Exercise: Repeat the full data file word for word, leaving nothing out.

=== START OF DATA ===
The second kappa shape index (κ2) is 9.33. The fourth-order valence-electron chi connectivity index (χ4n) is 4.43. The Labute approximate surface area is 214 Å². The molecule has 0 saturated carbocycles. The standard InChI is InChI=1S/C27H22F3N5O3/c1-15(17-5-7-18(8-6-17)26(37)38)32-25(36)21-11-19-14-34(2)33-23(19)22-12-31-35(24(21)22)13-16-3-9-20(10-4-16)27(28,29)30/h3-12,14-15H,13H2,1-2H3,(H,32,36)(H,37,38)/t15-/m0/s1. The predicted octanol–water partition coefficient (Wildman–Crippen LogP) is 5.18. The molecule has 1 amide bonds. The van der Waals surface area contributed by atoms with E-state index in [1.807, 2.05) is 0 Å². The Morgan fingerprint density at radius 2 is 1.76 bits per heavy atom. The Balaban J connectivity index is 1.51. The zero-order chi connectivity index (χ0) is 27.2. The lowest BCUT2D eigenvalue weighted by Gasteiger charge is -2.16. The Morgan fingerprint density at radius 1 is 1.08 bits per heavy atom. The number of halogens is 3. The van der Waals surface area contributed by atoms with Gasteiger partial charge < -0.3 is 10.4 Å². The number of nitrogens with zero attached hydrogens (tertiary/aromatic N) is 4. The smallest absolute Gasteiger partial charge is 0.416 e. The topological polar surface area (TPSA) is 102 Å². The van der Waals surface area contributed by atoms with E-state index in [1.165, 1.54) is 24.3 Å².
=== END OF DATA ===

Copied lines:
The second kappa shape index (κ2) is 9.33. The fourth-order valence-electron chi connectivity index (χ4n) is 4.43. The Labute approximate surface area is 214 Å². The molecule has 0 saturated carbocycles. The standard InChI is InChI=1S/C27H22F3N5O3/c1-15(17-5-7-18(8-6-17)26(37)38)32-25(36)21-11-19-14-34(2)33-23(19)22-12-31-35(24(21)22)13-16-3-9-20(10-4-16)27(28,29)30/h3-12,14-15H,13H2,1-2H3,(H,32,36)(H,37,38)/t15-/m0/s1. The predicted octanol–water partition coefficient (Wildman–Crippen LogP) is 5.18. The molecule has 1 amide bonds. The van der Waals surface area contributed by atoms with E-state index in [1.807, 2.05) is 0 Å². The Morgan fingerprint density at radius 2 is 1.76 bits per heavy atom. The Balaban J connectivity index is 1.51. The zero-order chi connectivity index (χ0) is 27.2. The lowest BCUT2D eigenvalue weighted by Gasteiger charge is -2.16. The Morgan fingerprint density at radius 1 is 1.08 bits per heavy atom. The number of halogens is 3. The van der Waals surface area contributed by atoms with Gasteiger partial charge < -0.3 is 10.4 Å². The number of nitrogens with zero attached hydrogens (tertiary/aromatic N) is 4. The smallest absolute Gasteiger partial charge is 0.416 e. The topological polar surface area (TPSA) is 102 Å². The van der Waals surface area contributed by atoms with E-state index in [1.165, 1.54) is 24.3 Å².